• Consider drafting a Request for Proposal (RFP) or a Request for Information (RFI). Successful projects require planning, the basis of which are requirements. The same can be said for tools acquisition. Adopting a tool, big or small, narrow or broad in scope, requires careful consideration. Even something as small as an open-source (OSS) library may have a large knock-on effect over time. This can be especially true if yours is a regulated compliance-driven environment. RFP/RFIs also help with avoiding hindsight/confirmation bias. By setting your acceptance criteria up front where such criteria are based on a complete understanding of your use case(s), you're likely to make better, more informed decisions. And if your use case and requirements are unclear, perhaps you should consider taking a step or two back and reevaluating your approach. If you're wondering what technical debt is, it's been hiding in plain sight. You've found it and it's staring you in the face! There's no magic wand to make it disappear!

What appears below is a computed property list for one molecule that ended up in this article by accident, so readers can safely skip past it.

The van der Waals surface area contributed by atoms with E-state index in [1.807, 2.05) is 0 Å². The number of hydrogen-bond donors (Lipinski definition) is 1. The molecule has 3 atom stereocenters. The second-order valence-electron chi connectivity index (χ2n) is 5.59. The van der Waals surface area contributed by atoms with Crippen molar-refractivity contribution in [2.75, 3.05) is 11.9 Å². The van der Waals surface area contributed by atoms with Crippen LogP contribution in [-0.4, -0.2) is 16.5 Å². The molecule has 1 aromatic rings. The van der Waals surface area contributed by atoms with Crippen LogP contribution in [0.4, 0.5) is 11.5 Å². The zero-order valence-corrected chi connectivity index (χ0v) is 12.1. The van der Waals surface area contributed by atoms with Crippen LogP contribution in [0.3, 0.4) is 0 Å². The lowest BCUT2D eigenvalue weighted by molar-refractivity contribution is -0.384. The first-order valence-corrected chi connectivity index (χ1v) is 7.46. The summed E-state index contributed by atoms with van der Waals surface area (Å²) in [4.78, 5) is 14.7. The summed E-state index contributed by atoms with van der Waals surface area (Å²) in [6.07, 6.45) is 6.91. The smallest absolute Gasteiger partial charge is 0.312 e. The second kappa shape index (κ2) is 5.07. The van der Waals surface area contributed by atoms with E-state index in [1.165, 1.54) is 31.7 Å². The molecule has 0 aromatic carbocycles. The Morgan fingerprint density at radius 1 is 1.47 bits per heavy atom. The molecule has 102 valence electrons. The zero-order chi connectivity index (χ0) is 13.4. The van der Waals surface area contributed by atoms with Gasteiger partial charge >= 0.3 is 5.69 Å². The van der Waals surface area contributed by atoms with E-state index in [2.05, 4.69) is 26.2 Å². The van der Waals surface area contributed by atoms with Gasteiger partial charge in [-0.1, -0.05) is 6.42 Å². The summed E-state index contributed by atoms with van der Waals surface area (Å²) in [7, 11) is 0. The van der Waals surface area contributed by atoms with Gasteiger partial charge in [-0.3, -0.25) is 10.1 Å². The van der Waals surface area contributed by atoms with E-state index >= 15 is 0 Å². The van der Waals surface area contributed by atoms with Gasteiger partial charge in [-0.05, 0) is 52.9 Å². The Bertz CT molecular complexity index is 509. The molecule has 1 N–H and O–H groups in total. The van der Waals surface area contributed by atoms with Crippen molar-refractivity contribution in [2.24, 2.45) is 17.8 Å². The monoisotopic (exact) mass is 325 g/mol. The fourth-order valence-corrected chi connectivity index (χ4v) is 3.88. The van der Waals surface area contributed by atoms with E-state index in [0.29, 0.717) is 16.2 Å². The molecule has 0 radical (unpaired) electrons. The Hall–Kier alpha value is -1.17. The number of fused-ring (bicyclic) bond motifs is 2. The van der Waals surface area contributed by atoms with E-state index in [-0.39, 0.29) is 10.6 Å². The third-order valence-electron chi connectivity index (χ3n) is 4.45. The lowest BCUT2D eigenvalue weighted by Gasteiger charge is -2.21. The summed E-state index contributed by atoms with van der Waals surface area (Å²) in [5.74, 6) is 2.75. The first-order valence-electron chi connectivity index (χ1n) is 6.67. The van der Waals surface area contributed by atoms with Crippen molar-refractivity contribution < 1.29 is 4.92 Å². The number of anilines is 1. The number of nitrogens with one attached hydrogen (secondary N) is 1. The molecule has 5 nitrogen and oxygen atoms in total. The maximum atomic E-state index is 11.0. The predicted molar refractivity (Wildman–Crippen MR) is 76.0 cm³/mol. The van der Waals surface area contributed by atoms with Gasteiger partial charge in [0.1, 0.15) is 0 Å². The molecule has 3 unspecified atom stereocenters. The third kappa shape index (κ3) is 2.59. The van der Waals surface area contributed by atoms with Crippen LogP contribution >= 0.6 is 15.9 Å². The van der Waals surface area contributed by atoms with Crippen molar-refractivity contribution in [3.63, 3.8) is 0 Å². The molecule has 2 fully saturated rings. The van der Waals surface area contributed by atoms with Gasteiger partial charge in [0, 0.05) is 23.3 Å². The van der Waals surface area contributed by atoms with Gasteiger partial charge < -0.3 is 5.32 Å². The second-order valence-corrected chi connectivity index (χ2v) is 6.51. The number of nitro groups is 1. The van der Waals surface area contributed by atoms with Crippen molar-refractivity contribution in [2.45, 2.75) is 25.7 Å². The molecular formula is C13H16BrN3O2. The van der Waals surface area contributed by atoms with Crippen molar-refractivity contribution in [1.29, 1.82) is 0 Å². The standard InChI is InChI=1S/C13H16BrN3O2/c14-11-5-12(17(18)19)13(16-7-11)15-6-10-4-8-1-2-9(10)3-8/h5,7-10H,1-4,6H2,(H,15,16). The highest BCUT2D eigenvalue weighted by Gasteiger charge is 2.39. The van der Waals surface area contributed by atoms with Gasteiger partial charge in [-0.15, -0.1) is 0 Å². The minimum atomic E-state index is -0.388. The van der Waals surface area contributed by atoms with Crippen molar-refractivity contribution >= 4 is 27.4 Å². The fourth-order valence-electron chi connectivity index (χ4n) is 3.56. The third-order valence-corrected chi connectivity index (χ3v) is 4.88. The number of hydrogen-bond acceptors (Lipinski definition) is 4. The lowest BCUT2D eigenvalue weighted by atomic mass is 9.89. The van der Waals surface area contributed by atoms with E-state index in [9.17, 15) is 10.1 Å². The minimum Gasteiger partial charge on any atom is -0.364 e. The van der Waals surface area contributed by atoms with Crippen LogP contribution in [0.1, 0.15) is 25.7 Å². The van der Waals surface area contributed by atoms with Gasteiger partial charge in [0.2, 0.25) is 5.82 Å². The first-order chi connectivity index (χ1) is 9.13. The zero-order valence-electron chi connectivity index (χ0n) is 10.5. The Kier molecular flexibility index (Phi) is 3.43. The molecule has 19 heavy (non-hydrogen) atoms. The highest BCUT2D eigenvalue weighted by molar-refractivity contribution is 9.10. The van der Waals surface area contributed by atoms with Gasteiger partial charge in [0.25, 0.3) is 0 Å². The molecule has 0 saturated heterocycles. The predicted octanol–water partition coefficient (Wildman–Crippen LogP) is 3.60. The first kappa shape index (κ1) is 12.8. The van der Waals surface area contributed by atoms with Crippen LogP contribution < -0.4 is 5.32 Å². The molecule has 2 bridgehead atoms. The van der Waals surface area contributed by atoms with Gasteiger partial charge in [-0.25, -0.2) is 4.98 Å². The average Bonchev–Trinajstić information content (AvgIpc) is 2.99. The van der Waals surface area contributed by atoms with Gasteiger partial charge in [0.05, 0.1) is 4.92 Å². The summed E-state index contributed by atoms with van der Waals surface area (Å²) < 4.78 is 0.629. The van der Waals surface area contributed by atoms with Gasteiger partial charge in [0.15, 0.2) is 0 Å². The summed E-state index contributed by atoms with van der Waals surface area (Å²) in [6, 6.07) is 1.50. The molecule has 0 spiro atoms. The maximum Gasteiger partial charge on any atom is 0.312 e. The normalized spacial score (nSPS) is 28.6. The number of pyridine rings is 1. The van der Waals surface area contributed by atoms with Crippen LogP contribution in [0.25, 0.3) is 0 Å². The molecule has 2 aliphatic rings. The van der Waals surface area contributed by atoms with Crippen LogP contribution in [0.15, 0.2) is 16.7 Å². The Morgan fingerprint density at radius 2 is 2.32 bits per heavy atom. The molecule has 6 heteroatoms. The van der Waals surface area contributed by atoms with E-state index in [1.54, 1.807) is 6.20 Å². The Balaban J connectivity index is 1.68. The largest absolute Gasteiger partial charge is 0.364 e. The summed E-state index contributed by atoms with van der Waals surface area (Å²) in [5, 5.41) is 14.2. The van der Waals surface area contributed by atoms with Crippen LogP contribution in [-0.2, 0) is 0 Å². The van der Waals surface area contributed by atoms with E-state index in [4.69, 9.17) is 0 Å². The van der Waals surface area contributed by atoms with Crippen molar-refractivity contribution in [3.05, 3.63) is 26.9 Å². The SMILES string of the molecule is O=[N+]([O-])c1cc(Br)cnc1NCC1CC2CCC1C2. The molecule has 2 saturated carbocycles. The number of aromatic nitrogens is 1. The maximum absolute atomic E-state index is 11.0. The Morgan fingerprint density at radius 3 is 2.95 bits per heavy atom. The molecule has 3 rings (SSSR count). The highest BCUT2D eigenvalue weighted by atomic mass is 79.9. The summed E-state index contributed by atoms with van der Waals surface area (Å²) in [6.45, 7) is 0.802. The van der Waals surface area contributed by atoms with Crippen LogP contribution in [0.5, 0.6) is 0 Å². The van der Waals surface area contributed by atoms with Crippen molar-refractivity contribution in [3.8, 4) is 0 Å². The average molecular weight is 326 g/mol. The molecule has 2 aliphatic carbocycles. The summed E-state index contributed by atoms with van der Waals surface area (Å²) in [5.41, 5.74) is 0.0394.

Above all, understand why a tool is under consideration and a candidate for selection. Even if you can't do anything about that situation, you can, at the very least, prepare for the possible consequences that follow. If any of that causes you angst, I suggest that you ask for the serenity to accept the things you can't change, courage to change the things you can, and, through experience, acquire the wisdom to know the difference. Wisdom is achieved through the experience of making what are ultimately bad judgments! Decisions are never perfect. Despite that, we can still endeavor to make and offer the best informed judgments we can, based on the circumstances. That starts with a healthy dose of intellectual honesty which requires looking at things as they are, not as we wish them to be. This isn't always an easy message to deliver. To aid that effort, I suggest concentrating on benefits achieved with such objectivity for the simple reason that anything else is akin to doubling down on previous mistakes with the likely chance of realizing sub-optimal results. Again.